He had just bought 2,000 shares of Toyota -- 'they'll be back,' he said, 'at least I bet they will be.'
He was betting on a better General Motors.
He was impressed with the progress at Ford.
He was afraid about what he was seeing at Chrysler.
"It looks like a mess," he told me and my colleague, Dave Guilford.
It was the first time I had met Jerry York. What an impression.
He had 55 minutes for lunch, he told us, as we sat at his usual table -- the corner spot at a Birmingham, Mich., fish restaurant inside a hotel. He ate his usual entree: hamburger, but didn't eat the bun.
He wore his West Point military academy shirt. He smoked. He asked a lot of questions.
"What's the deal with (GM Chairman and CEO Ed) Whitacre?" he asked.
"What's going to happen with the unions in Europe?"
Mostly, though, he plotted.
He talked about plans for Kirk Kerkorian next year. ("He'll get involved in a car company again.") He talked about being on the board of Apple ("The iPad is going to change things the way the iPod did.") He talked about former Chrysler executive Jim Press buying a condo in New York.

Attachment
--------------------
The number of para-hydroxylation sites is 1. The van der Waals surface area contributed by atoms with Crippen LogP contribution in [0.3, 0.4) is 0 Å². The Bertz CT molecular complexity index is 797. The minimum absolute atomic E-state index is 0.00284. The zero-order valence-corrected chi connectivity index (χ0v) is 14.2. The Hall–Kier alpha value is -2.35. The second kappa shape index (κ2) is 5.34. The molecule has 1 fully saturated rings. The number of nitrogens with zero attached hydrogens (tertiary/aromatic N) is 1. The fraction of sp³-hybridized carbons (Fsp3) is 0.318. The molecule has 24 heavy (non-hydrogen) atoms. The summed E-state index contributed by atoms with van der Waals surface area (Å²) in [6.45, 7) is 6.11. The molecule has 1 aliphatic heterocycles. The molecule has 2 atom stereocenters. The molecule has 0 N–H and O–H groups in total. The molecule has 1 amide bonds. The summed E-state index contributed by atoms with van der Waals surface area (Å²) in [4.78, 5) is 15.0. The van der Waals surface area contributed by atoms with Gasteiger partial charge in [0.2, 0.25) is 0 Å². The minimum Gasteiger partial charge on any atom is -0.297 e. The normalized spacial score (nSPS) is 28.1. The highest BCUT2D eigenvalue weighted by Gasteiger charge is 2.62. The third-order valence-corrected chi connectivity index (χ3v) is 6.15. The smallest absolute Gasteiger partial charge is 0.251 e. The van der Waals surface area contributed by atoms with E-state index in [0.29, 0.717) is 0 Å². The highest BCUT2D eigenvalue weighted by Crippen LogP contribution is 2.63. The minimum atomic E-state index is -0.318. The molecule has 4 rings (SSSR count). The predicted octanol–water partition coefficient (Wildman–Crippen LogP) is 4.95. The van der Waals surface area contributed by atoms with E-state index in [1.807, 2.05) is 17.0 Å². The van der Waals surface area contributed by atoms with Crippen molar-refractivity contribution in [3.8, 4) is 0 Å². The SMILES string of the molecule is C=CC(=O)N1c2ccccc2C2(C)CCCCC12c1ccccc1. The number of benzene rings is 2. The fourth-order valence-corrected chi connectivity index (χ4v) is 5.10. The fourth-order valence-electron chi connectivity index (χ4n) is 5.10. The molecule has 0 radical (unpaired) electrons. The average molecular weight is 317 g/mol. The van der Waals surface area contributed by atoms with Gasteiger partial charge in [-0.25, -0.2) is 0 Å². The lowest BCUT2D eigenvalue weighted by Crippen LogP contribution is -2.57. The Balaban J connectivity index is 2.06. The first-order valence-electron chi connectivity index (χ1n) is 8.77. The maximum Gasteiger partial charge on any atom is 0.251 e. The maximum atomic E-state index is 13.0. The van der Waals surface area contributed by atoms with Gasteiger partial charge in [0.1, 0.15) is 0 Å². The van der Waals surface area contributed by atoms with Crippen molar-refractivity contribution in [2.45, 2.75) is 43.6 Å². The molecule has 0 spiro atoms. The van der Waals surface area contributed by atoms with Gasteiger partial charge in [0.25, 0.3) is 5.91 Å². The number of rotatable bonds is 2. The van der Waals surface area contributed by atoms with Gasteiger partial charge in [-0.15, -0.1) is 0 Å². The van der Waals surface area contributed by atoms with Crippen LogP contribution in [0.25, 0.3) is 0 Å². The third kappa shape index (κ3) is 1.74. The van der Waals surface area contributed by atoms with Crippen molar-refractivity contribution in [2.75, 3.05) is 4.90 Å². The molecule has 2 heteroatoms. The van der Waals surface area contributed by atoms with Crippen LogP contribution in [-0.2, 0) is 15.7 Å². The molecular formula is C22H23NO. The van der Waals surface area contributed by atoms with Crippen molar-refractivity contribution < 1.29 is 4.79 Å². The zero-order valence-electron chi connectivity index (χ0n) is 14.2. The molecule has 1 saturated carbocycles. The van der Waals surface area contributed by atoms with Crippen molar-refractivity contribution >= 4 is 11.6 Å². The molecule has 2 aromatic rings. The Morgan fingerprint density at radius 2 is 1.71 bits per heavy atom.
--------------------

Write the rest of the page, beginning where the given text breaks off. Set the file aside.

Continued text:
"Even I could afford that, but why would I buy one?" he said.
And he talked about the industry losing legend Bob Lutz, one of the few inside GM who supported York during his eight months as a GM director.
Jerry York had an energy and a fire Dave and I agreed would be impressive at 50, with all the passion of a guy who loved to be engaged.
After the burger and a final cigarette, he gathered a paper with hastily scribbled notes and headed for the door.
"It was a pleasure meeting you," he said. "Let's do this again."
And with that, he was gone.